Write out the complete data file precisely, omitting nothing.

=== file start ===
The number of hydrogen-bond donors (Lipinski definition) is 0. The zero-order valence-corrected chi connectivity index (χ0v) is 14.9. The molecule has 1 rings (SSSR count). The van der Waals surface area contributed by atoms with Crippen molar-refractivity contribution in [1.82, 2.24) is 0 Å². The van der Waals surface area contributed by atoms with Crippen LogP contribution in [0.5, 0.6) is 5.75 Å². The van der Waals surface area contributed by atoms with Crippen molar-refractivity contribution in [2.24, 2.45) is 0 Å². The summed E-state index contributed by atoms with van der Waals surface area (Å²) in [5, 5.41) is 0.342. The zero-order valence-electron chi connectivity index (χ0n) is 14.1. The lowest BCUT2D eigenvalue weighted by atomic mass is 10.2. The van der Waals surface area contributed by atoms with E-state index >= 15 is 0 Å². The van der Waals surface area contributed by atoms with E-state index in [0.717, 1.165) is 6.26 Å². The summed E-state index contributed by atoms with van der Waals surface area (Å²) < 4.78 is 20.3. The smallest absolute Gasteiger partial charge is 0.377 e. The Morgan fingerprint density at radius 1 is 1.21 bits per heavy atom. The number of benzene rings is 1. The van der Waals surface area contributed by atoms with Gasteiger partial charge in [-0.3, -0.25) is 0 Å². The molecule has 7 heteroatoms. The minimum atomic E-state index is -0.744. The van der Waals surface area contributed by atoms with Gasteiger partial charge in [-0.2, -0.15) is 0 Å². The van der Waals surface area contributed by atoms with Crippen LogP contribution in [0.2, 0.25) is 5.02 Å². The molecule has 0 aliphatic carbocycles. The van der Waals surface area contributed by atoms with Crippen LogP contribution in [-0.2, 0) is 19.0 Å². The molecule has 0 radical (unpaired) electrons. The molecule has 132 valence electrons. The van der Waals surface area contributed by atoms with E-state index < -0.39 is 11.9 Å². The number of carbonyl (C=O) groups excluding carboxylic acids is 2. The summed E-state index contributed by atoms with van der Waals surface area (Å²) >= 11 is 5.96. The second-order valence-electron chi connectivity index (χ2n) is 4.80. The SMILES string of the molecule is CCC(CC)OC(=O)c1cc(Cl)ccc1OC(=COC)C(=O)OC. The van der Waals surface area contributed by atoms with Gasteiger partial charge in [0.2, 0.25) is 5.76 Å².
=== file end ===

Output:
The number of hydrogen-bond donors (Lipinski definition) is 0. The zero-order valence-corrected chi connectivity index (χ0v) is 14.9. The molecule has 1 rings (SSSR count). The van der Waals surface area contributed by atoms with Crippen molar-refractivity contribution in [1.82, 2.24) is 0 Å². The van der Waals surface area contributed by atoms with Crippen LogP contribution in [0.5, 0.6) is 5.75 Å². The van der Waals surface area contributed by atoms with Crippen molar-refractivity contribution in [2.24, 2.45) is 0 Å². The summed E-state index contributed by atoms with van der Waals surface area (Å²) in [5, 5.41) is 0.342. The zero-order valence-electron chi connectivity index (χ0n) is 14.1. The lowest BCUT2D eigenvalue weighted by atomic mass is 10.2. The van der Waals surface area contributed by atoms with E-state index >= 15 is 0 Å². The van der Waals surface area contributed by atoms with E-state index in [0.717, 1.165) is 6.26 Å². The summed E-state index contributed by atoms with van der Waals surface area (Å²) < 4.78 is 20.3. The smallest absolute Gasteiger partial charge is 0.377 e. The Morgan fingerprint density at radius 1 is 1.21 bits per heavy atom. The number of benzene rings is 1. The van der Waals surface area contributed by atoms with Gasteiger partial charge in [-0.3, -0.25) is 0 Å². The molecule has 7 heteroatoms. The minimum atomic E-state index is -0.744. The van der Waals surface area contributed by atoms with Gasteiger partial charge in [-0.2, -0.15) is 0 Å². The van der Waals surface area contributed by atoms with Crippen LogP contribution in [0.2, 0.25) is 5.02 Å². The molecule has 0 aliphatic carbocycles. The van der Waals surface area contributed by atoms with Crippen LogP contribution in [-0.2, 0) is 19.0 Å². The molecule has 0 radical (unpaired) electrons. The molecule has 132 valence electrons. The van der Waals surface area contributed by atoms with E-state index < -0.39 is 11.9 Å². The number of carbonyl (C=O) groups excluding carboxylic acids is 2. The summed E-state index contributed by atoms with van der Waals surface area (Å²) >= 11 is 5.96. The second-order valence-electron chi connectivity index (χ2n) is 4.80. The SMILES string of the molecule is CCC(CC)OC(=O)c1cc(Cl)ccc1OC(=COC)C(=O)OC. The van der Waals surface area contributed by atoms with Gasteiger partial charge in [0.2, 0.25) is 5.76 Å².